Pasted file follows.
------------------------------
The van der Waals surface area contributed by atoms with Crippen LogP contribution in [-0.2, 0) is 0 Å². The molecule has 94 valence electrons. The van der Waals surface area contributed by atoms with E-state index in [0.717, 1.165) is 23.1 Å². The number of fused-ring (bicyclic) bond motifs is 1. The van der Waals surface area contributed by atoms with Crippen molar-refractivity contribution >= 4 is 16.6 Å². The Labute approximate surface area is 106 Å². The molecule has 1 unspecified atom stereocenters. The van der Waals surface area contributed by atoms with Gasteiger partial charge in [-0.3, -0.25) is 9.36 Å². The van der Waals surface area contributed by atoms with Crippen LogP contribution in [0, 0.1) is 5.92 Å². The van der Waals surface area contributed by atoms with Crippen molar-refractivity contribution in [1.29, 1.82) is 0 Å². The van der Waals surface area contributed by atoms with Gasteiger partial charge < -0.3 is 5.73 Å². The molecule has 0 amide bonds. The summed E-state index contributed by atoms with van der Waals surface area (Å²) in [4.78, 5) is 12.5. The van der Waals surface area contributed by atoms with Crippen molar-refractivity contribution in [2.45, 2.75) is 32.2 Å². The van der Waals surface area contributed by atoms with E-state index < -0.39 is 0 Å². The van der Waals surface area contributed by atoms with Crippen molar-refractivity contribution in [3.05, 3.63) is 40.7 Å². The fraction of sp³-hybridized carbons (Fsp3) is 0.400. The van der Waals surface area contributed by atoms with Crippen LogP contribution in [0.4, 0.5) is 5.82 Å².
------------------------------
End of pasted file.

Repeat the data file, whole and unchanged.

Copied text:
The van der Waals surface area contributed by atoms with Crippen LogP contribution in [-0.2, 0) is 0 Å². The molecule has 94 valence electrons. The van der Waals surface area contributed by atoms with E-state index in [0.717, 1.165) is 23.1 Å². The number of fused-ring (bicyclic) bond motifs is 1. The van der Waals surface area contributed by atoms with Crippen molar-refractivity contribution >= 4 is 16.6 Å². The Labute approximate surface area is 106 Å². The molecule has 1 unspecified atom stereocenters. The van der Waals surface area contributed by atoms with Gasteiger partial charge in [-0.3, -0.25) is 9.36 Å². The van der Waals surface area contributed by atoms with Crippen LogP contribution in [0, 0.1) is 5.92 Å². The van der Waals surface area contributed by atoms with Crippen molar-refractivity contribution in [1.29, 1.82) is 0 Å². The van der Waals surface area contributed by atoms with Gasteiger partial charge < -0.3 is 5.73 Å². The molecule has 0 amide bonds. The summed E-state index contributed by atoms with van der Waals surface area (Å²) in [4.78, 5) is 12.5. The van der Waals surface area contributed by atoms with Crippen molar-refractivity contribution in [2.45, 2.75) is 32.2 Å². The van der Waals surface area contributed by atoms with E-state index < -0.39 is 0 Å². The van der Waals surface area contributed by atoms with Crippen molar-refractivity contribution in [3.05, 3.63) is 40.7 Å². The fraction of sp³-hybridized carbons (Fsp3) is 0.400. The van der Waals surface area contributed by atoms with Crippen LogP contribution in [0.4, 0.5) is 5.82 Å².